Often times this information will be displayed on a polar graph. (Figure 2) A polar graph allows an engineer to assess whether the luminaire has a “narrow” or “broad” distribution, gauge its symmetry, and determine absolute or relative intensity on the light’s axis. Using Figure 2 as an example, the luminous intensity at the center of the lamp is roughly 2200. This particular lamp has a very narrow and focused distribution which is reflected in how drastically the intensity drops at 10 degrees. Many people misinterpret polar graphs as the actual “throw pattern” of the light when actually it just graphs the intensity change at different angles from center. Understanding how to properly interpret polar graphs and beam angles are extremely helpful in determining the right product for the job!
If you have more questions on the science behind our SeaFire lights as well as understanding beam angles or graphs you can contact us here.
David Walker left our world on 05/15/2014,
We had planned his retirement party for just next week, bought him a gift for his boat so he could stay in touch. He was taking off up the inland passage with the family for the summer. He’d been working tirelessly on the boat for the past three years getting ready for the point in his life when he could take the time to travel. He had a hard time getting away from us, claimed to love his job and was always so diligent he would show up at odd hours and during his vacation time to make sure we and his customers were well taken care of.
I will miss him, we all will. He left this world in such a hurry. One minute enjoying the company of his family, a perfect evening on the waterfront in his beautiful home on the Lake and the next moment he’s gone. Victim of a tragic accident, so bizarre only an accomplished story teller to come up with circumstances so random.
David was a joy to work with, always a smile and a kind word, an old soul and a true gentleman in every way. They say the good die young and the rest of us carry on to learn the lessons of life. There are worse things in life than death and I’m sure David is in another place enjoying the comforts earned from a life well lived.
The light in this world is a little less bright for the loss of a good man. Our hearts are heavy for his loving family.
David would be the first to say, “Live this day like it could be your last, tomorrow is not a guarantee”.
We love you Dave, we will miss the pleasure of your company, we won’t forget you. You have brought joy to our lives, shown us the meaning of grace, and left a lasting impression on us all. We wish you fair winds and following seas….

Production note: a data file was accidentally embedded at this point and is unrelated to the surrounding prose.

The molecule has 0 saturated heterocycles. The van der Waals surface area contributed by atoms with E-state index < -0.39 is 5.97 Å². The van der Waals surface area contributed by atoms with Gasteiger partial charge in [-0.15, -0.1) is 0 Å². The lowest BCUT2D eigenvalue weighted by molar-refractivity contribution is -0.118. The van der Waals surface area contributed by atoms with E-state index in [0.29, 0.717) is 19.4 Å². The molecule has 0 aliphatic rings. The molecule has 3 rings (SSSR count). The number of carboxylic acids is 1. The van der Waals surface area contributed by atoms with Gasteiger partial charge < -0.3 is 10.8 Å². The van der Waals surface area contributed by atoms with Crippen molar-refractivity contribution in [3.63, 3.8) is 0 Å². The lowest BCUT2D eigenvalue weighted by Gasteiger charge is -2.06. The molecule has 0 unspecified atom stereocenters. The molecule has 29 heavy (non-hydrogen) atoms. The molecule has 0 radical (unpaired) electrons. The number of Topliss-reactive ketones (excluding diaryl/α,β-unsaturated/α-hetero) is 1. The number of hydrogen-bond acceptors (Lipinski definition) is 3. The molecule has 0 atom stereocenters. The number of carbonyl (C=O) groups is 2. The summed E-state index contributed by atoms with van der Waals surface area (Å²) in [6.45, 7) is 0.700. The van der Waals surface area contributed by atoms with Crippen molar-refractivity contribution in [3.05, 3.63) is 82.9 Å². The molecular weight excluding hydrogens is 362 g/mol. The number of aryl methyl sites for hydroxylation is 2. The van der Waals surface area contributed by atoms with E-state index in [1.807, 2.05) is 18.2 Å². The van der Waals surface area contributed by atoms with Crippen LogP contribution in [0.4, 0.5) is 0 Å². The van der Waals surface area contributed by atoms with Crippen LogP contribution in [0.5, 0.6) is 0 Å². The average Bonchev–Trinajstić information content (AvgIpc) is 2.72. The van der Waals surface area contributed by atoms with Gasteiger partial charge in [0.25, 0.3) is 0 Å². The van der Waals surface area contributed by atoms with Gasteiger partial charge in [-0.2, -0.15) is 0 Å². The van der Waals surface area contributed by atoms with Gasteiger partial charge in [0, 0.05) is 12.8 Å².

Your MER Family,
50 Years In The Making – By Michael Hudson
a: A thick, low post, usually of iron or steel, mounted on a wharf or the like, to which mooring lines from vessels are attached.
b: A measure of the pulling force of a vessel against a stationary object like a bollard. i.e. Bollard Pull.
c: The best engine and generators on the planet.
Fifty years ago, MER Equipment was founded to provide marine machinery and support to commercial operators. Over time, we’ve learned a few things about how to build a machine that is dependable and provides the lowest possible operating cost. As you can imagine, we’ve gotten a lot of feedback from our valued customers on what works, and what doesn’t. Everything we’ve learned and everything we’ve been taught has been distilled into our engines and generators. The result of 50 years of refinement is our BOLLARD Engines & Generators line.
A Bollard generator set, propulsion engine, or hydraulic power unit is engineered for the most demanding applications. If you are an operator who makes your living with a Bollard, you have high expectations for dependability and strive for the lowest, long term operating costs. You want it to be quiet, smooth, and run like a top. It needs to be sized right and have the motor starting capacity to match whatever gets thrown at it. You want total solutions which consider where your engine will be installed and how it will be used. You demand careful thought be put into the design to account for serviceability, and need the accessories to go with it. We’ve put thousands of hours into the development and testing of products like our SeaDrive hydraulic pump drive, SCOR lube oil regeneration systems, and SuperFlex exhaust systems and blanketing, so they’ll integrate seamlessly with the engine you buy. To back it all up you count on the 24/7 service and support that comes with a Bollard. We’ll walk you through a trouble shoot even if you didn’t buy your engine from us. Each machine is custom built to meet your specific requirements.